Patients across Ontario should expect to receive excellent care from our health system. And it usually delivers. But in too many instances, the quality of care people receive can vary depending on where they live.
For example, people with a diagnosis of heavy menstrual bleeding living in the northeast are more than ten times as likely to receive a hysterectomy as people living in Toronto. Similarly, people hospitalized with a hip fracture have a likelihood of dying within 30 days of admission that varies from 3% to 16% across the 50 highest volume hospitals in the province.
Some variation in care is always to be expected because of differences in patients’ underlying health conditions or in their treatment preferences. However, wide unwarranted regional variations in practices and outcomes are often a symptom of a system that lacks focus. Several decades ago, renowned health services researcher Dr. John E. Wennberg and colleagues at the Dartmouth Institute of Health Policy and Clinical Practice in the US determined that such regional variations point to a lack of “evidence-based standards of practice”.
This week is Digital Health Week, a yearly acknowledgement of the transformative power of digital health technologies to support the delivery of health care.
That such a transformation is desired by patients and caregivers is not in doubt. Canada Health Infoway notes that 80% of patients want access to their own records and other digital health solutions. This enthusiasm was confirmed recently in a survey commissioned by the Canadian Medical Association which found:
- Three-quarters of Canadians would like to see more technology as part of the health care system
- 7 in 10 Canadians would take advantage of virtual physician visits and many believe that it would lead to more timely care, convenience and overall care.
- Over half (56%) would likely wear a mobile device that monitored their health continuously.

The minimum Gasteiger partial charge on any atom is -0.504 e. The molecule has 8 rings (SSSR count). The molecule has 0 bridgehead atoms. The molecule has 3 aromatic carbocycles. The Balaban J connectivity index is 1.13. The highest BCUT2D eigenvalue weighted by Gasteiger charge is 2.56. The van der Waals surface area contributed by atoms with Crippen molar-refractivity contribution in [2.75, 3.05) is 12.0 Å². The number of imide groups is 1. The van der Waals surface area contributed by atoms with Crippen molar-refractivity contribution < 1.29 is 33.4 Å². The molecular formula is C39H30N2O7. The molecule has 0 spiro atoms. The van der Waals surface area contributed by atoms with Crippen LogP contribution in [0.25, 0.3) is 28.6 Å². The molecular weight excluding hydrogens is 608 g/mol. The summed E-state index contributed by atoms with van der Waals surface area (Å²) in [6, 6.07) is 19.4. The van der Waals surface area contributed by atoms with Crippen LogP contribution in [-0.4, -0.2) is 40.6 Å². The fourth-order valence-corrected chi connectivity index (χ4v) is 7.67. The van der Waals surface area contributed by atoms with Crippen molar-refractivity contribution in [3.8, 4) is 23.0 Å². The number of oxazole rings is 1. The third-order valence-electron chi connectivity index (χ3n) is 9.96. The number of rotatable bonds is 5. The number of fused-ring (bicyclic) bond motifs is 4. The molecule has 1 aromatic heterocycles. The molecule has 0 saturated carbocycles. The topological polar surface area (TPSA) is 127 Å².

Despite these figures, digital care has been relatively slow in coming to Ontario and the rest of Canada for a variety of reasons related to the challenges of putting the proper infrastructure in place, privacy and security concerns and some resistance from health care providers and patients.
On Friday, March 9, 1:30 pm ET, join Health Quality Ontario CEO Dr. Joshua Tepper, and VP of Evidence Development and Standards Dr. Irfan Dhalla, for a tweet chat to discuss the opioid crisis and pain management.
Relationships are the bedrock upon which our health care system is built.
Nowhere was this described with more eloquence than at the recent Health Quality Transformation (HQT) conference in Toronto, where keynote speakers Dr. Don Berwick and Kim Katrin Milan both addressed this issue from very different perspectives.
Variations in care received by Ontario residents, based on where they live or certain demographic factors, can indicate a lack of quality in a health care system.
The recent report prepared for Health Quality Ontario titled Quality Matters: Realizing Excellent Care for All acknowledges the existence of unwarranted variations in care and the negative impact they can have on patients. This was also a key theme in last year’s Measuring Up report from Health Quality Ontario which noted that, while Ontario was generally doing a good job of providing care to all who needed it, “unacceptable variation” still existed by geography and population groups.